## Research Interests

### Ongoing Works

#### Nonrelativistic limit of a mean-field model for nucleons

##### with Maria J. Esteban, Loïc Le Treust and Mathieu Lewin

One of my research topics is devoted to the study of a particular nonrelativistic limit of model from the relativistic mean-field theory of the atomic nucleus. This limit is interesting because some qualitative properties of the relativistic equations can be deduced from its solutions. In collaboration with Maria J. Esteban and Loïc Le Treust, we studied this problem in the particular case of one particle. We showed the existence of solutions for a wide class of parameters and we found numerically that some qualitative properties, including the shape of the meson potential inside and outside the atomic nucleus, are well described by the solutions of our model. This justifies the study of this new model. More recently, in collaboration with Mathieu Lewin, we proved that the positive radial solution is unique and non-degenerate which allows us to build, starting from this solution and by a bifurcation argument, a solution of the relativistic mean-field model underlying.

This model still has many open questions. The goal is to provide a full rigorous mathematical analysis of it (study of the Cauchy problem, problem with several particles, limit when the number of particles tends to infinity, etc.).

#### Renormalized energy equidistribution and local charge balance in 2D Coulomb systems

##### with Sylvia Serfaty

The Coulomb renormalized energy $W$ is a logarithmic interaction between points in the plane, calculated via a renormalization. This energy introduced by Sandier-Serfaty, is an important tool in the study of minimizers of the energy of the Ginzburg-Landau model of superconductivity and one-dimensional and two-dimensional Coulomb gases. Physical experiments on superconductors and the results obtained by Sandier-Serfaty led to conjecture that the triangular Abrikosov lattice is a minimizer of $W$ among all possible configurations of points. Solving this conjecture seems for the moment very difficult. However, intermediate results in this direction can be obtained. A first step is to study the distribution per unit volume of the renormalized energy of minimizers. In collaboration with Sylvia Serfaty, we showed that the renormalized energy of a minimizer and the number of points are "equidistributed". For the Ginzburg-Landau model, this means that the vortices are uniformly distributed and energy too. In the case of two-dimensional Coulomb gas, our result proves with a method that is simply energy-comparison based that the points in weighted Fekete sets are equidistributed. In addition, we also showed that the energy is equidistributed.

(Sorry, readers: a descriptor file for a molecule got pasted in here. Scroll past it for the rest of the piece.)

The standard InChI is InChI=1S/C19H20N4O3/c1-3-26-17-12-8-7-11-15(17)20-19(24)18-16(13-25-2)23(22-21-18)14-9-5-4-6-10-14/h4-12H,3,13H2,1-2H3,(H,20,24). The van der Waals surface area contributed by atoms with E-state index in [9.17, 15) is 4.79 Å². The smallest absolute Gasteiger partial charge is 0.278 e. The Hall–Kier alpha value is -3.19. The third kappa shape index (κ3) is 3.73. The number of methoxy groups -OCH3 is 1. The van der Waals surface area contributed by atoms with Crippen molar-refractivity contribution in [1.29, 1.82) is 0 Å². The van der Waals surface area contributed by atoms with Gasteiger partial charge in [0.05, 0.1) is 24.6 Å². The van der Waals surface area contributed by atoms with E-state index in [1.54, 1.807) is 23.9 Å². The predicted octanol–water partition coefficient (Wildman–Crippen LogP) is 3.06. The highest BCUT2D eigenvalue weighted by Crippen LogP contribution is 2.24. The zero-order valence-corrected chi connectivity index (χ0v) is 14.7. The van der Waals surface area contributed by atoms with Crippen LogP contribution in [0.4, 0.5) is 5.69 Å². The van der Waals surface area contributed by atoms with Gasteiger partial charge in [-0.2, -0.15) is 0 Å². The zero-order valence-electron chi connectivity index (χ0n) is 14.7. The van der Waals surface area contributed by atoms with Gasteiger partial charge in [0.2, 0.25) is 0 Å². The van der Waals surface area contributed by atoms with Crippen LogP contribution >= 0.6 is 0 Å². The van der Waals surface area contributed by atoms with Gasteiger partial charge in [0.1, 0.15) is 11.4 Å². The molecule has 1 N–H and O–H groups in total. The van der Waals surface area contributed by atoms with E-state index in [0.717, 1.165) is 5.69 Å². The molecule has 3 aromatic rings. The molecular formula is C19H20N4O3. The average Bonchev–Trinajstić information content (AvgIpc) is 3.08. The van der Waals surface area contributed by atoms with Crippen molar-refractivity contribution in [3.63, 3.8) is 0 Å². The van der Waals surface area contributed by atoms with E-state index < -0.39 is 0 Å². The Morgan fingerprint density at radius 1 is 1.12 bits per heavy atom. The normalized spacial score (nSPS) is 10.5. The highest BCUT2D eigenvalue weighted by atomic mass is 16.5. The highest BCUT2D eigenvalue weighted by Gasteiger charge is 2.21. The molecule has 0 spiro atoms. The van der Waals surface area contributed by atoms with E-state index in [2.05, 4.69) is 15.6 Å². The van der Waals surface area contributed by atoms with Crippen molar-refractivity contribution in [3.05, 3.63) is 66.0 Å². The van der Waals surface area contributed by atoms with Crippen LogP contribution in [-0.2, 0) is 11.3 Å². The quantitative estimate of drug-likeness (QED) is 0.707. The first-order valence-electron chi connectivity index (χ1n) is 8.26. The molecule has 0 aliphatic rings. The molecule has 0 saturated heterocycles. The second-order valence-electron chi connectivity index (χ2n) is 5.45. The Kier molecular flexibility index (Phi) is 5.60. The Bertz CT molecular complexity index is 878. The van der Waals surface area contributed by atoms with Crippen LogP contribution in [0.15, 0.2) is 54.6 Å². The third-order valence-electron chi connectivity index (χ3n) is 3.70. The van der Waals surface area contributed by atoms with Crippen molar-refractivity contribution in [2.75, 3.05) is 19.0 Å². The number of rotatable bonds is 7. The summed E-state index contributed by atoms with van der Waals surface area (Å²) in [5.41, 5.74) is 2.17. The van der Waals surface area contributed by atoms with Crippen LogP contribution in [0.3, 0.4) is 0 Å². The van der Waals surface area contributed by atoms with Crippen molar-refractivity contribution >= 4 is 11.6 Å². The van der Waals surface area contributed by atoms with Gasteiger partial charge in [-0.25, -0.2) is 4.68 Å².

#### The nonlinear Schrödinger equation in fiber optics

##### with Stephan de Bièvre, Guillaume Dujardin, Matteo Conforti, Arnaud Mussot, Alexandre Kudlinski and Stefano Trillo

As part of LabEx CEMPI, mathematicians of the Laboratoire Paul Painlevé and of the Inria team MEPHYSTO started a collaboration with physicists of PhLAM (laboratoire de physique des lasers de l’Université Lille 1) on modelling, analysis and the numerical simulation of wave propagation in the optical fibers made and tested at PhLAM.